Rules of Mobile Mayhem: Things to Remember as You Plan a Mobile Presence

I recently came across a video of poet and storyteller Rives presenting his poem “If I Controlled the Internet” at TEDSalon 2006.

My, how things have changed in 5 years. 2006 was pre-iPhone, back when the likes of RIM were still on top and Apple was clambering for market share while expanding its retail presence. With the recent news of RIM’s planned layoffs to “reshape” into a company better fitted to handle the upcoming release of new BlackBerry handhelds, changes in the marketplace over the last 5 years have muddied the waters for organizations hoping to market their products or services.

Utterly Orange has previously covered the difficulties associated with mobile marketing or application development due to the complicated marketplace, and there are some lessons to be learned. Consider these concepts as your plan your mobile presence:

#1 Innovation Wins
RIM is dying, slowly losing market share point by point, and it has no one else to blame but itself. It provided a functional product with marginal innovation. RIM geared its product toward business use, ignoring consumer-side impulses.

Which came first, the chicken or the egg, or in this case, the smartphone or the mobile functions? Mobile functions cover a broad range of features, from mobile applications to mobile-friendly websites to carrier-side, location-aware services that tie in with SMS. We know that the analysts and cell carriers planned the growth of the mobile market, and the proof was in the ramp up to the bigger and faster mobile data connections we sort of have today, but was it the smartphone or the pipes that came first? Answer: iPhone. Yeah, yeah. We hear you––the iPhone isn’t the answer to every question, but user understanding and subsequent adoption is a tremendously large part of the success of a new product. Add some level of innovation to the mix, and you have a recipe for massive growth––or at least it has looked that way over the last 5 years with the iPhone and iPad. Now both devices were and are not perfect by any means. Both have critical features that are still missing, and some design and user interface choices give the edge to some of their competitors.

Twitter and Foursquare had no competitors before each started as a tiny start-up. A creative idea coupled with a powerful, functional mobile device helped expand the adoption of both applications. Regardless, the bar was raised with the release of iOS and its intuitive features. Innovation won and keeps winning as judged by Android’s taking top seat as the leading mobile operating system.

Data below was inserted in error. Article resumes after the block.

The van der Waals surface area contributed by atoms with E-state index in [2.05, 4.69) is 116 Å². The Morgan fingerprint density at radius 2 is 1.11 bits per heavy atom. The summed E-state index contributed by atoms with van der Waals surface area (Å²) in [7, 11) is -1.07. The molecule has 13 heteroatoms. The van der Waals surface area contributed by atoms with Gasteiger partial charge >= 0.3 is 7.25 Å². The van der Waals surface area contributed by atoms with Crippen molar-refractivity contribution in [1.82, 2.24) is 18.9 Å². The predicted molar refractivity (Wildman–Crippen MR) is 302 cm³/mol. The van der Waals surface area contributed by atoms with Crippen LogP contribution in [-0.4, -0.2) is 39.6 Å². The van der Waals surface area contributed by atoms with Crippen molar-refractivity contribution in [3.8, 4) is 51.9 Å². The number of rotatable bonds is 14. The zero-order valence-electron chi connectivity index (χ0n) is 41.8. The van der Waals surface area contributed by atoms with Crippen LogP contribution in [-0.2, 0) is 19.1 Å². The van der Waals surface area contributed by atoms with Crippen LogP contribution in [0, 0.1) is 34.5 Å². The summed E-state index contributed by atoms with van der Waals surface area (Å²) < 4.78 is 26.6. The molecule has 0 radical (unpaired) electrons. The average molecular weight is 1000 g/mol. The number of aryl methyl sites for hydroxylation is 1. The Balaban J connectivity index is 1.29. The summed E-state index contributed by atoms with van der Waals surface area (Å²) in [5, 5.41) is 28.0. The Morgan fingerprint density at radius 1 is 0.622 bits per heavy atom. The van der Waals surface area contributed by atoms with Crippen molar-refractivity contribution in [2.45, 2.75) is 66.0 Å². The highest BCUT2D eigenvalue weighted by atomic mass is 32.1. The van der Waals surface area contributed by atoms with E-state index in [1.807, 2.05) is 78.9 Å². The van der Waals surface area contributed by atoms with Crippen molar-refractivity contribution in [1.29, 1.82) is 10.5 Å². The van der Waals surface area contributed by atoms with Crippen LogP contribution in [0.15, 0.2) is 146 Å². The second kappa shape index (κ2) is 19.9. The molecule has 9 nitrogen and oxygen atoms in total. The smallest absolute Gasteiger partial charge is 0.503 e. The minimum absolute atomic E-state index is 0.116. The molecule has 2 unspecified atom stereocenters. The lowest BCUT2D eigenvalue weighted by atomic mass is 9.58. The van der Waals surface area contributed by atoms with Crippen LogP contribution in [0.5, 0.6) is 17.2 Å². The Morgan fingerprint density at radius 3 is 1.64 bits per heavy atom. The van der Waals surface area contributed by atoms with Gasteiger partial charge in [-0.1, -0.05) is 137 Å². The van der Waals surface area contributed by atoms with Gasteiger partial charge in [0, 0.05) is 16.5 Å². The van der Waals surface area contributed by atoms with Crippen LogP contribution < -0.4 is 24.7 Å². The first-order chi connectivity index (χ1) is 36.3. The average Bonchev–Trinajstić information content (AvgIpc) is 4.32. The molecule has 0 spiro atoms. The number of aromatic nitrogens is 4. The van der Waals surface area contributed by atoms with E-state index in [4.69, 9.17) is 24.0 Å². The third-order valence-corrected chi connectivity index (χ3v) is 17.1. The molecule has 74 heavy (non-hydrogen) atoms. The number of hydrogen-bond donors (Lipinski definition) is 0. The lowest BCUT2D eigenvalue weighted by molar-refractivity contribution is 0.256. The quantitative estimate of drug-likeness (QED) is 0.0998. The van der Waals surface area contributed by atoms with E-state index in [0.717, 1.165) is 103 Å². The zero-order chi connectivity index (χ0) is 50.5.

Keep innovation in mind as you consider the right mix of mobile functions for your marketing (and communications) efforts. Providing something new or innovative captures attention and stands out from the tumultuous sea of marketing attempts that users deal with every day via multiple mediums.

#2 Do It Right
Google “failed mobile marketing.” You will find hundreds of examples from the blogosphere, media, and trade journals of failures in mobile marketing. From the ever present QR that points to a company’s non-mobile-friendly homepage to “follow us” with the bird and blue F slapped below all new advertising and marketing collateral, failed use of new mobile functions is prevalent.

Do it right, meaning hire the right people or look at the leaders and users of these mobile functions inside your organization to help you get oriented. None of these mobile functions are inherently complicated. Once you begin to hone your ideas, you may want to bring in stronger firepower, but leverage your resources––whether they be inside or outside––to get the key people up to speed on what constitutes the successful use of these powerful mobile features and avoid what could be an #epicfail.

The disadvantage of waiting to enter the mobile arena this late is that so many have already created mobile functions that are totally awesome. Users know what to expect and can sniff out amateur efforts quickly. Missing the mark on the execution of a mobile effort can spell long-term negative effects for your brand.

#3 Follow the Data
Good news: the Internet gives you a lot of data about your customers. A well-set up website can give you insight into how your customers interact with your existing web presence. Dive deep into the areas of your analytic platform that provide details on mobile traffic, network properties, and browser capabilities. For example, mobile traffic can give you an idea of the percentage of users who access your website via mobile browsers.

Additionally, use existing contact points to determine how existing users interact with your web presence. Ask them their preferences. Remember, users with mobile devices are looking for an intuitive, easy-to-use mobile function that makes their lives easier or simplifies an existing process that they complete with your organization. If you are considering developing a mobile app and can’t decide between iOS, Android, BlackBerry, or some flavor of Windows for smartphones, spend some time in your analytic platform and look at the device types used. Follow your data to make an innovative mobile function and do it right.

One more thing. Take a risk. Twitter was a risk, as was Foursquare, but the risk was taken and now they both are successful products. The overhead required to make a mobile function will vary dramatically, and the recession doesn’t help when scouring for some extra cash, but it’s still the Wild West in many ways. The risk could be wildly successful and bring your product or company to the forefront of the market.

What is your first step (or next step) in expanding your company’s mobile presence? Let us know your thoughts or questions via a comment and join the conversation.

Author: John Carew

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